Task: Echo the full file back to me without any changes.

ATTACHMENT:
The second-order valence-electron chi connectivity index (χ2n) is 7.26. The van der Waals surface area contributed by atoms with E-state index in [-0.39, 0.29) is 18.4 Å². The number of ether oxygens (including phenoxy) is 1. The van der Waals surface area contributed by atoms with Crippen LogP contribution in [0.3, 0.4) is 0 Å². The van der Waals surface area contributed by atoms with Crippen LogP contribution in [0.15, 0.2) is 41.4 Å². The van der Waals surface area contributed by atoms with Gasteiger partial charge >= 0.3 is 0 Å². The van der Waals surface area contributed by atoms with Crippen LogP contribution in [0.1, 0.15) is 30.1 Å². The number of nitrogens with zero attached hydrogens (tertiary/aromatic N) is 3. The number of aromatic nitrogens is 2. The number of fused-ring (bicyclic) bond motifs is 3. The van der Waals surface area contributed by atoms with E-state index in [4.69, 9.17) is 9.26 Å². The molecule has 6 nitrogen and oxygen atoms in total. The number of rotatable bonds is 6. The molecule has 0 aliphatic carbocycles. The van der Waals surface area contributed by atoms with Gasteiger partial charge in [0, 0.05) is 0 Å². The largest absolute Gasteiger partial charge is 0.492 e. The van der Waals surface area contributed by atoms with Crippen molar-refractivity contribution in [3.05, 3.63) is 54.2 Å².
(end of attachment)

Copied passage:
The second-order valence-electron chi connectivity index (χ2n) is 7.26. The van der Waals surface area contributed by atoms with E-state index in [-0.39, 0.29) is 18.4 Å². The number of ether oxygens (including phenoxy) is 1. The van der Waals surface area contributed by atoms with Crippen LogP contribution in [0.3, 0.4) is 0 Å². The van der Waals surface area contributed by atoms with Crippen LogP contribution in [0.15, 0.2) is 41.4 Å². The van der Waals surface area contributed by atoms with Gasteiger partial charge >= 0.3 is 0 Å². The van der Waals surface area contributed by atoms with Crippen LogP contribution in [0.1, 0.15) is 30.1 Å². The number of nitrogens with zero attached hydrogens (tertiary/aromatic N) is 3. The number of aromatic nitrogens is 2. The number of fused-ring (bicyclic) bond motifs is 3. The van der Waals surface area contributed by atoms with E-state index in [4.69, 9.17) is 9.26 Å². The molecule has 6 nitrogen and oxygen atoms in total. The number of rotatable bonds is 6. The molecule has 0 aliphatic carbocycles. The van der Waals surface area contributed by atoms with Gasteiger partial charge in [0, 0.05) is 0 Å². The largest absolute Gasteiger partial charge is 0.492 e. The van der Waals surface area contributed by atoms with Crippen molar-refractivity contribution in [3.05, 3.63) is 54.2 Å².